Feasibility of an Exercise and CBT Intervention for Treatment of Depression: A Pilot Randomized Controlled Trial

Jacob D. Meyer, Seana L. Perkins, Cassandra S. Brower, Jeni E. Lansing, Julia A. Slocum, Emily B.K. Thomas, Thomas A. Murray, Duck Chul Lee, Nathaniel G. Wade

Research output: Contribution to journalArticlepeer-review

Abstract

Depression (DEP) is prevalent and current treatments are ineffective for many people. This pilot study's purpose was to assess the feasibility, acceptability, and plausible efficacy of an 8-week intervention employing 30 min of prescribed moderate intensity exercise (“ActiveCBT”) compared to 30 min of usual activities (“CalmCBT”) immediately prior to weekly online CBT sessions. Ten adults with DSM-5-diagnosed current DEP were randomized to groups and completed: an intake assessment, eight weekly CBT sessions, final assessment, and 3-month follow-up. ActiveCBT participants were prescribed 30-min of moderate exercise immediately prior to each standardized 50-min CBT session. CalmCBT participants continued with normal activities for 30 min before therapy. Questionnaires regarding DEP symptom severity (Patient Health Questionnaire-9 [PHQ-9]), between-session effectiveness (Behavioral Activation for Depression Survey [BADS], Automatic Thoughts Questionnaire [ATQ]), in-session effectiveness (Working Alliance Inventory-Short Revised [WAI]), and state anhedonia (Dimension Analog Rating Scale [DARS], Visual Analog Scale [VAS]; assessed 3 times: before Active/Calm condition, after, and after therapy) were completed each week. Therapy fidelity ratings were independently coded via a standardized codebook. The Structured Clinical Interview for DSM-5 (SCID) and Hamilton Rating Scale for Depression (HAMD) were used to assess DEP at intake, final, and 3-month follow-up. We found strong feasibility and acceptability (100% adherence, 100% retention at final visit, 74.6% therapy fidelity, and high patient satisfaction ratings). Differences between groups favoring ActiveCBT in anhedonia (DARS, Hedges' g = 0.92; VAS, g = 3.16), within- (WAI, g = 0.1.10), and between-session effectiveness (ATQ g = −0.65; BADS g = −1.40), suggest plausible efficacy of ActiveCBT for enhancing CBT. DEP rates were reduced in both groups from baseline to final (60% MDD SCID remission) and at follow up (Active: 40%; Calm: 25%). Larger and potentially quicker symptom improvement was found favoring the Active condition to the final visit (HAMD, between-group changes g = −1.33; PHQ-9, g = −0.62), with small differences remaining at follow-up (HAMD, g = −0.45; PHQ-9, g = −0.19). Exercise priming appears acceptable and plausibly efficacious for enhancing mechanisms of CBT and overall outcomes, though the present small sample precludes efficacy determinations. It appears feasible to conduct a randomized controlled trial comparing ActiveCBT to CalmCBT. Future trials evaluating this potentially promising treatment approach and mediating mechanisms are warranted.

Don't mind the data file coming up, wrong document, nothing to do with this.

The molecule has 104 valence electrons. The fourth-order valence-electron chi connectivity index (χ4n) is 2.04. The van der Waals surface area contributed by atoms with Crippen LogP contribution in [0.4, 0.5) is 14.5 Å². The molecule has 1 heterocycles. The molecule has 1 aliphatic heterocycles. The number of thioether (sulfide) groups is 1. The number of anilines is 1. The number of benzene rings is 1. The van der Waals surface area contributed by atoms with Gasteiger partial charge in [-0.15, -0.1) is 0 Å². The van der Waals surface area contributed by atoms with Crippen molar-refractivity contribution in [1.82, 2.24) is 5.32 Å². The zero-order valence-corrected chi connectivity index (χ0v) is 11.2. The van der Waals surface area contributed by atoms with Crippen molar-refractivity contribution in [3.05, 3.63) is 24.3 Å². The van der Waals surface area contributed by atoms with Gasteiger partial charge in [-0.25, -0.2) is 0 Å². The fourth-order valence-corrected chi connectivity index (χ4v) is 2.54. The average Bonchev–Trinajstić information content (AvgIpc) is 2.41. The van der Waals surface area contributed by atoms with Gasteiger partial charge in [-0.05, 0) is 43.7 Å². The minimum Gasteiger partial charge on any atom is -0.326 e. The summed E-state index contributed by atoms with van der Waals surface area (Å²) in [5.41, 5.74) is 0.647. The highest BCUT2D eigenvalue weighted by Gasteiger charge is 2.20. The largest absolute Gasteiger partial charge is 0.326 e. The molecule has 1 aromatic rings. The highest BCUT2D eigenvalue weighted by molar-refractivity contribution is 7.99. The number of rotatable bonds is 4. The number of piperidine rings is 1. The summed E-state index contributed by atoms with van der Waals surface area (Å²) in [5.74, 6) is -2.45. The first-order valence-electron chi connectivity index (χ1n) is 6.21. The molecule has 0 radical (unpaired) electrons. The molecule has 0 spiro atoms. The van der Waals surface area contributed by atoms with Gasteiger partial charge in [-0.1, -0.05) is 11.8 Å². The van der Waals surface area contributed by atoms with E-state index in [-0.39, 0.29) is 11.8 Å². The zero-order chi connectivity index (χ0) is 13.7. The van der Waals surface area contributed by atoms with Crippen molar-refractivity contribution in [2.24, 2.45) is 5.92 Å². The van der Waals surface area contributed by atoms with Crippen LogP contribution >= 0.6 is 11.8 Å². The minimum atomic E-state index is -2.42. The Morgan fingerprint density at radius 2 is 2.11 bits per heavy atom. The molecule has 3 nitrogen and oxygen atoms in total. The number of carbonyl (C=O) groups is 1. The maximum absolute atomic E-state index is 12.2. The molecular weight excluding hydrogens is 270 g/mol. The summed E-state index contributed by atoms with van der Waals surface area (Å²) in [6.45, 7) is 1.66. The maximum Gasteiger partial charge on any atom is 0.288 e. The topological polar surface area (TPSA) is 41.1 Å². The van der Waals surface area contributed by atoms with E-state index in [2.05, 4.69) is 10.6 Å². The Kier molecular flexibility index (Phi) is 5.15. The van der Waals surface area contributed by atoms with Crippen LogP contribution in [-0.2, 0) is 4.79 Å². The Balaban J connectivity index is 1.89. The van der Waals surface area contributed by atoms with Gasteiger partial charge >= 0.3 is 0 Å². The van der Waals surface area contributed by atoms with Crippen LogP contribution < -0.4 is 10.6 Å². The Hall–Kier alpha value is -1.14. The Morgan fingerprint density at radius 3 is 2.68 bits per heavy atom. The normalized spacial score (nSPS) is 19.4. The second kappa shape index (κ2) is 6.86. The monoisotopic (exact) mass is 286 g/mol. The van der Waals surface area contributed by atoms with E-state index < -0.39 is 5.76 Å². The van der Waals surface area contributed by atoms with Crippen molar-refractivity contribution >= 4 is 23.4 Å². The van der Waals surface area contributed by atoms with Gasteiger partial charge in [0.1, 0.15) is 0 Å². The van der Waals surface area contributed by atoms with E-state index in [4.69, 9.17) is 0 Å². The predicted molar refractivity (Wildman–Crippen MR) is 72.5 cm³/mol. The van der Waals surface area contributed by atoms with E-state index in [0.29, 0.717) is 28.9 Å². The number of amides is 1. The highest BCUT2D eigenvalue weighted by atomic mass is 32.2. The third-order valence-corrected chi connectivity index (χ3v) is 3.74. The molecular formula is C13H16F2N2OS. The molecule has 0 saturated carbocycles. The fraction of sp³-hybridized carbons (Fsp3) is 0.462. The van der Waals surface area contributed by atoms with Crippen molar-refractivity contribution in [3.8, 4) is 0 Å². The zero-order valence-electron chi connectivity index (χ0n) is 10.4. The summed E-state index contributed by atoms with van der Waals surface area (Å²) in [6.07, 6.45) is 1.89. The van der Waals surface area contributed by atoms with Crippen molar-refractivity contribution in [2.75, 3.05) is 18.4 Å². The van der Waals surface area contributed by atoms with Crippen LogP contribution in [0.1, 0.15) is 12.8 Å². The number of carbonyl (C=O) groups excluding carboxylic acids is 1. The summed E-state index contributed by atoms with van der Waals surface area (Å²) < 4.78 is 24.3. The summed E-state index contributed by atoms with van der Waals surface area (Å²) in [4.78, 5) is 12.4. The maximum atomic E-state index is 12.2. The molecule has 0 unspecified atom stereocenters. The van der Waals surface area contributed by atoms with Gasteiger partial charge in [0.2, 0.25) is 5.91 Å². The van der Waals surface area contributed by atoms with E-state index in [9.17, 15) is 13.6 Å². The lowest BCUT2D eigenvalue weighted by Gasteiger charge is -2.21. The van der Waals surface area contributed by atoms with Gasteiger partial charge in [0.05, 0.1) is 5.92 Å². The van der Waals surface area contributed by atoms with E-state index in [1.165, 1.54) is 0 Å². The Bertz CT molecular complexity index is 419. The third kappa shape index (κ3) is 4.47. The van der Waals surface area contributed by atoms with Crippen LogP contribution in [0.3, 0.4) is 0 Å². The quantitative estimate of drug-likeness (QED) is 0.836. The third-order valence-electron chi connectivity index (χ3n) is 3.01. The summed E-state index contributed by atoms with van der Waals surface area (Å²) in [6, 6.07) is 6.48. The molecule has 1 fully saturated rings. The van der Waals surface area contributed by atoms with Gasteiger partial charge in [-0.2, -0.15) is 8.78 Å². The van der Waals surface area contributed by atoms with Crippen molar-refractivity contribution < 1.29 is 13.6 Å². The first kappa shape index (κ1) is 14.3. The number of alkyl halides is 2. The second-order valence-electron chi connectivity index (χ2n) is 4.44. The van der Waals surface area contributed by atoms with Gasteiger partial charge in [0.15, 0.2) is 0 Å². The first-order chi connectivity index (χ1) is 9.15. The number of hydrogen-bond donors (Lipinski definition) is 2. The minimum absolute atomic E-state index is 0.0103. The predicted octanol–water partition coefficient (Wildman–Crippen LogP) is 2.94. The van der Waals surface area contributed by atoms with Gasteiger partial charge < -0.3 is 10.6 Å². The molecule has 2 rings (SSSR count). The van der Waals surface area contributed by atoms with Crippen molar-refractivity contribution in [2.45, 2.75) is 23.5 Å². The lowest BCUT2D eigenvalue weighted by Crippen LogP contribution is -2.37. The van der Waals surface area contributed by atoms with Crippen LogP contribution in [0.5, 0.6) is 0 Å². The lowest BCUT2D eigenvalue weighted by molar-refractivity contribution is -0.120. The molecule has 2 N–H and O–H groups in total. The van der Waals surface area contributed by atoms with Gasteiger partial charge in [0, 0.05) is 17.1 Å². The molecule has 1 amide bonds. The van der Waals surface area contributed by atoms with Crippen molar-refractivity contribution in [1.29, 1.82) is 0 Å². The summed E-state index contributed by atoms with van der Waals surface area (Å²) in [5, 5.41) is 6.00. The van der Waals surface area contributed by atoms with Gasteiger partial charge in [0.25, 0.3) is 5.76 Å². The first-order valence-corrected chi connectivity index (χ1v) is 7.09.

Original languageEnglish (US)
Article number799600
JournalFrontiers in Psychiatry
Volume13
DOIs
StatePublished - May 4 2022

Bibliographical note

Funding Information:
The research team would like to acknowledge and thank the trained therapists and interviewers for their dedication to the project: Kent Crick, Pauline Freud, and Nellie Moualea. We would also like to thank all participants for their support and participation in the study.

Publisher Copyright:
Copyright © 2022 Meyer, Perkins, Brower, Lansing, Slocum, Thomas, Murray, Lee and Wade.

Keywords

  • ActiveCBT
  • cognitive behavioral therapy
  • depression
  • exercise
  • exercise priming
  • physical activity

PubMed: MeSH publication types

  • Case Reports

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